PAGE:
Haiti: Prime Minister Lamothe resigns


Police and UN fire on swelling demonstrations demanding Martelly step down

By Kim Ives
As Lamothe resigns: Police and UN fire on swelling demonstrations demanding Martelly step down

Thousands marched through Haiti’s capital again on Dec. 16 to demand President Martelly’s resignation and the pull-out of UN troops. Credit: Jean Claudel Merismas

Prime Minister Laurent Lamothe resigned on Dec. 13, blaming Haiti's political crisis on six Haitian senators.

Prime Minister Laurent Lamothe resigned on Dec. 13, blaming Haiti’s political crisis on six Haitian senators.

Originally published Dec. 16 byHaïti Liberté.

Prime Minister Laurent Lamothe resigned at almost midnight on Sat., Dec. 13, culminating a tumultuous week of demonstrations, diplomatic theater, and backroom political maneuvering.

But the move, which some opposition leaders had known was coming for about two weeks, was too little, too late. Another giant march of thousands surged through Port-au-Prince on Dec. 16, the 24th anniversary of the 1990 landslide victory of President Jean-Bertrand Aristide, demanding President Michel Martelly’s resignation and the immediate withdrawal of the remaining 6,600 United Nations military occupation troops deployed in Haiti since June 2004 as the UN Mission to Stabilize Haiti (MINUSTAH).

“Lamothe was just the smallest part of a trinity holding Haiti down,” said Oxygène David of the Dessalines Coordination (KOD), a party formed in February. “The other two elements are Martelly and MINUSTAH. They also must go for Haiti to have democracy and sovereignty.”

Jordanian MINUSTAH soldiers fired leveled weapons at a huge anti-Martelly demonstration on Dec. 12 in Port-au-Prince, killing one man, Jean Mario, and wounding several others, including Monvil Gétro, Vladimir Castry, and Jeanel Pierre. Several videos,which have already had tens of thousands of views, show UN soldiers pointing and shooting directly at protestors, who respond with jeering, chanting, and rock-throwing.

The demonstrations of Operation Burkina Faso, as the uprising is called, continued in the capital on Dec. 13 but were dispersed by police gunfire and teargas at the Champ de Mars in downtown Port-au-Prince. A video by Le Nouvelliste shows the body of a demonstrator who had been clearly shot through the chest. According to the Miami Herald, police spokesman Gary Desrosiers said “no one died” and “there were no great incidents,” claiming that police were investigating the death. He told the Herald it looked like people “put the body there.”

U.S. Secretary of State John Kerry cancelled his planned Dec. 12 visit to Haiti due to the unrest and the failure of two State Department officials, Thomas Shannon and Thomas Adams, to broker a deal during their visit last week trying to keep the Martelly regime from crumbling.

Praise for Lamothe from U.S. Ambassador Pamela White and former President Bill Clinton also helped fan the flames of rebellion. “This is the most consistent and decisive government I’ve ever worked with across a broad range of issues,” Clinton told the Herald, enraging many Haitians.

There were also demonstrations on Dec. 12 and 13 in Cap Haïtien, Gonaïves, Ouanaminthe, and Petit Goâve, where daily demonstrations block National Road #2 to the south. Martelly partisans such as former Sen. Youri Latortue in Gonaïves, deputy Kenston Jean-Baptiste in Cap Haïtien, and deputy Luckner Noël in Ouanaminthe tried to disperse demonstrators by firing weapons from official vehicles, wounding several people. But the uprising is in full swing, and such repression, like that of the Tonton Macoutes trying to save the Duvalier dictatorship in early 1986, is just gasoline on the fire.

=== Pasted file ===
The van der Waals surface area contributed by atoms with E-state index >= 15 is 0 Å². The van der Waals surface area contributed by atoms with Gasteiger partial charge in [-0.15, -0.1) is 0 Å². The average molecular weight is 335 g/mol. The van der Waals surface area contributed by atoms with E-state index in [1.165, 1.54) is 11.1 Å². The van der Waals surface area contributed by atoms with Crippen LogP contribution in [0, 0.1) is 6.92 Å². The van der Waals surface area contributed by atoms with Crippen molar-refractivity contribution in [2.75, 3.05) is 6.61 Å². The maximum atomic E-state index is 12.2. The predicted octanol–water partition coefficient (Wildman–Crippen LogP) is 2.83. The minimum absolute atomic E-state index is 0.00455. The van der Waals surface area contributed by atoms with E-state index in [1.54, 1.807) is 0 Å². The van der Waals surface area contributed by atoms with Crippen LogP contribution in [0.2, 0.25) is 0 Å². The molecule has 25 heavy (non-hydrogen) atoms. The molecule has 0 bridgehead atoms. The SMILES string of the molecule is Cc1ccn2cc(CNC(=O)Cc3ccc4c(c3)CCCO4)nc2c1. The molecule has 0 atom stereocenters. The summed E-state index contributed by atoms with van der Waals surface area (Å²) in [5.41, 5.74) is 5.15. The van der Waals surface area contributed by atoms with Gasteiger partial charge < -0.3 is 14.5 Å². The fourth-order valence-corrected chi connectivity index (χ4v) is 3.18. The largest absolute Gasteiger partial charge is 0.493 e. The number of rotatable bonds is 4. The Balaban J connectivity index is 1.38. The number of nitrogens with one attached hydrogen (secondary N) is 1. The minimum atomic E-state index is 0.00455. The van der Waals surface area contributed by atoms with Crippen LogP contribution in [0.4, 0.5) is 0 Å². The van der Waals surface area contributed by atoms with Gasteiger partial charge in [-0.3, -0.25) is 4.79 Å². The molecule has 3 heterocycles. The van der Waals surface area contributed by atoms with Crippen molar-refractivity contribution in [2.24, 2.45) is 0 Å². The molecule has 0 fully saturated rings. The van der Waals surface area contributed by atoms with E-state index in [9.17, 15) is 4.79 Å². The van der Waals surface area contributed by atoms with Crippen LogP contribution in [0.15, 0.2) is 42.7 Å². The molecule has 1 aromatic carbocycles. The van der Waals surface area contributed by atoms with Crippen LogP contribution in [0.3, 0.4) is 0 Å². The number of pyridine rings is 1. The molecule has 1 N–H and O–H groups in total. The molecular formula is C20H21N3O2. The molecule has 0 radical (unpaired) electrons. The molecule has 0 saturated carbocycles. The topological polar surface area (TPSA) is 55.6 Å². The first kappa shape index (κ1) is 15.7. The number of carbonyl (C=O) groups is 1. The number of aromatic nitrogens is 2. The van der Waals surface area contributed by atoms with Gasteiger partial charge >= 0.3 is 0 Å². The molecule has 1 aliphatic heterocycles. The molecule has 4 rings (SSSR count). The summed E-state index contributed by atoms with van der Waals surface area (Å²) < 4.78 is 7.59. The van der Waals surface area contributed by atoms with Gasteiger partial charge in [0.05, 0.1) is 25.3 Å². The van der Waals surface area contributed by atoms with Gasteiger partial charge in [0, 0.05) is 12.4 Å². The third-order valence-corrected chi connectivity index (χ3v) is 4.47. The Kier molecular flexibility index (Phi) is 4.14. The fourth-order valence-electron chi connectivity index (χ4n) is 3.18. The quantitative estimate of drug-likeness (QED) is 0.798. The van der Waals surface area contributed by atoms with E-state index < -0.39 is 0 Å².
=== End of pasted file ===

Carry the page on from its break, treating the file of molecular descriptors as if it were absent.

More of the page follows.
In his resignation speech, which was broadcast just after 1:30 in the morning, Lamothe made no mention of the demonstrations rocking the country but just listed the supposed accomplishments of his 31 months in office, during which he burned through $5.5 billion in international aid to Haiti while the population fell deeper into poverty and hunger. It sounded more like a campaign speech for the presidential run many expect he will mount in late 2015.

In a Dec. 15 interview with Bloomberg News, Lamothe said that “the opposition, of course, is never going to want the government to succeed” and blamed the political crisis on six senators who “have been sitting on the electoral law for the past nine months… so Haiti cannot have elections.” He also struck a martyr-like pose, saying he had made the “ultimate sacrifice” to “clear the way forward for elections” and had no plans “right now” for any presidential bid.

“As I always said, I would never be part of the problem, and I would always be part of the solution to Haiti’s problems,” Lamothe said. “Being Prime Minister for 31 months, actually the longest serving Prime Minister, it was never about, you know, myself, it was always about Haiti and about the country moving forward.”

(One of the gems of the interview came from the Bloomberg interviewer herself who asked: “The fact that the opposition party, just as you said, will never want to see the government succeed, why don’t we focus on that? Shouldn’t that be a reason to nullify this opposition party? Because you need a strong government…”)

“Lamothe was in fact one of the links in the chain of catastrophes which have battered the country since May 14, 2011,” when Martelly was inaugurated, wrote Berthony Dupont in Haïti Liberté’s editorial this week. “But nothing has really been accomplished as long as Martelly remains in power.

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